How The Concept Of Cybersecurity Has Changed

The impact of a global pandemic such as that of Covid-19 was not included in most business continuity plans. Over the past few months, the need has matured in CISOs to promote a broader concept of cybersecurity, which evolves from regulatory compliance to merge with that of cyber resilience. In this epochal transition, a central role is entrusted to Managed Security Service Provider (MSSP).

Based on the evidence, according to Gartner experts (“Covid-19’s impact on security”) to suggest how to better protect against cyber risks in the era of Covid-19. Here, then, are the 5 areas on which CISO and SRM leaders will have to focus in 2021 to ensure maximum business resilience in a pandemic period

1) Make Sure Incident Response Protocols Reflect The New Operating Conditions

In a pandemic scenario where the Incident Response Team operates in a completely remote or mixed mode, the old response plans could be completely ineffective. Failure to adapt incident response protocols to operational conditions altered by pandemic health management could seriously compromise the organization’s ability to cope with the most mundane cyber incidents. Gartner suggests cybersecurity leaders take some precautions:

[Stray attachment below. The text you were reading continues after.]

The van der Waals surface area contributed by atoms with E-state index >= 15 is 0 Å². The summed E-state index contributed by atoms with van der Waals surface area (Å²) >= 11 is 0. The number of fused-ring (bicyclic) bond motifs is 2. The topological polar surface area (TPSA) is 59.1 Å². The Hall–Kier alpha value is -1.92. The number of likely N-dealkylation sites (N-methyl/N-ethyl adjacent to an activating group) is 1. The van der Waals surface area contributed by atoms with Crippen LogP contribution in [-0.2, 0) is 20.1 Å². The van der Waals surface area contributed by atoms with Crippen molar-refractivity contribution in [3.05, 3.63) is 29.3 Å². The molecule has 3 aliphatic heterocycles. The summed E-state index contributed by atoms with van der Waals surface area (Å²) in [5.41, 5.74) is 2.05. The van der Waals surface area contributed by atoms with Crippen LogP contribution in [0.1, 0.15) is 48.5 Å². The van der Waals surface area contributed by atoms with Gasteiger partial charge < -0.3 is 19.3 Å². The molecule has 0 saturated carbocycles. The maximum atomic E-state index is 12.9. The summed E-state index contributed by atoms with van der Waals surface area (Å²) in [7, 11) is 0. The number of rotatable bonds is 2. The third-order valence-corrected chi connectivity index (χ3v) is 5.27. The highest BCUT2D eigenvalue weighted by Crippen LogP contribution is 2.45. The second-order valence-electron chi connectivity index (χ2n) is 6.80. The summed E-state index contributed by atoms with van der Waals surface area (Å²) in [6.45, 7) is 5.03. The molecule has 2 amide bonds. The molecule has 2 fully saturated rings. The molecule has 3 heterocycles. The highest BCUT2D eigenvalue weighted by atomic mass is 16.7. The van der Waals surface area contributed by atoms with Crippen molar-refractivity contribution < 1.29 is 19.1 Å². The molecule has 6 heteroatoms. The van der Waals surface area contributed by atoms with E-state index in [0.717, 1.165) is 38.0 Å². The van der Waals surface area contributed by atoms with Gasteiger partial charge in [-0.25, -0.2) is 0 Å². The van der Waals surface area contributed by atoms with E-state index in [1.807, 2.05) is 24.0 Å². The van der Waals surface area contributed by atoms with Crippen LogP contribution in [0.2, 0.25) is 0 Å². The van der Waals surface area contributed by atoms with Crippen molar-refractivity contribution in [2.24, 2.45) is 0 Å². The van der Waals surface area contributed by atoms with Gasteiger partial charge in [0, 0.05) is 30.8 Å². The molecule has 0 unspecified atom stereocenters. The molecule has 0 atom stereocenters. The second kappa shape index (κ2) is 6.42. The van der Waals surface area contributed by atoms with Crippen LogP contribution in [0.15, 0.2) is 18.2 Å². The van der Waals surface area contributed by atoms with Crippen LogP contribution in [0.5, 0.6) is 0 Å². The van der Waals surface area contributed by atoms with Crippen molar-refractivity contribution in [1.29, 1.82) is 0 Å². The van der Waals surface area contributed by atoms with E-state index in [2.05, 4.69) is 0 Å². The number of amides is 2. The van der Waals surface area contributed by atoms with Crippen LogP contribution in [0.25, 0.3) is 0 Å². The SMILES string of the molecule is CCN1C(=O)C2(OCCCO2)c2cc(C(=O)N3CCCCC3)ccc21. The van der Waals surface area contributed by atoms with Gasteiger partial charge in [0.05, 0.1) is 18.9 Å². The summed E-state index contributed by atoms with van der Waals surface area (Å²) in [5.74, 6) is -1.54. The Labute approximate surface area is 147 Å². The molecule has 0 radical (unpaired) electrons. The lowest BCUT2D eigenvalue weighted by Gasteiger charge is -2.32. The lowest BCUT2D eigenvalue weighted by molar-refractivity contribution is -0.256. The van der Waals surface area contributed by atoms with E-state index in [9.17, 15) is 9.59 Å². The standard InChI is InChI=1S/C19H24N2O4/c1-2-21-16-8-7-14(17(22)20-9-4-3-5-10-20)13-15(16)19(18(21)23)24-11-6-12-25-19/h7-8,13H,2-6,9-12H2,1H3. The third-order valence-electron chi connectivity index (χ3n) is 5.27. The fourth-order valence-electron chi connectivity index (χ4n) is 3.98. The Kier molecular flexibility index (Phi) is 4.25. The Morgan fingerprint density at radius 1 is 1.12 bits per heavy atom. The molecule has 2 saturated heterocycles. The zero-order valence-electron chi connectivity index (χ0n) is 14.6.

2) Make Sure All Remote Access Features Are Secure And The Endpoints Used By Smart Workers Are Up To Date

There are many company-owned devices that, even today, are mainly used outside the office environment. Many organizations have opted for full smart working and even public administrations are gearing up to offer their employees the opportunity to work remotely for at least 50% of their time. These new routines force the CISO team to pay particular attention to some precautions:

  • Make sure that all endpoints provided by the organization have the minimum security configurations for off-LAN activity (for example, signature updates received directly from the cloud).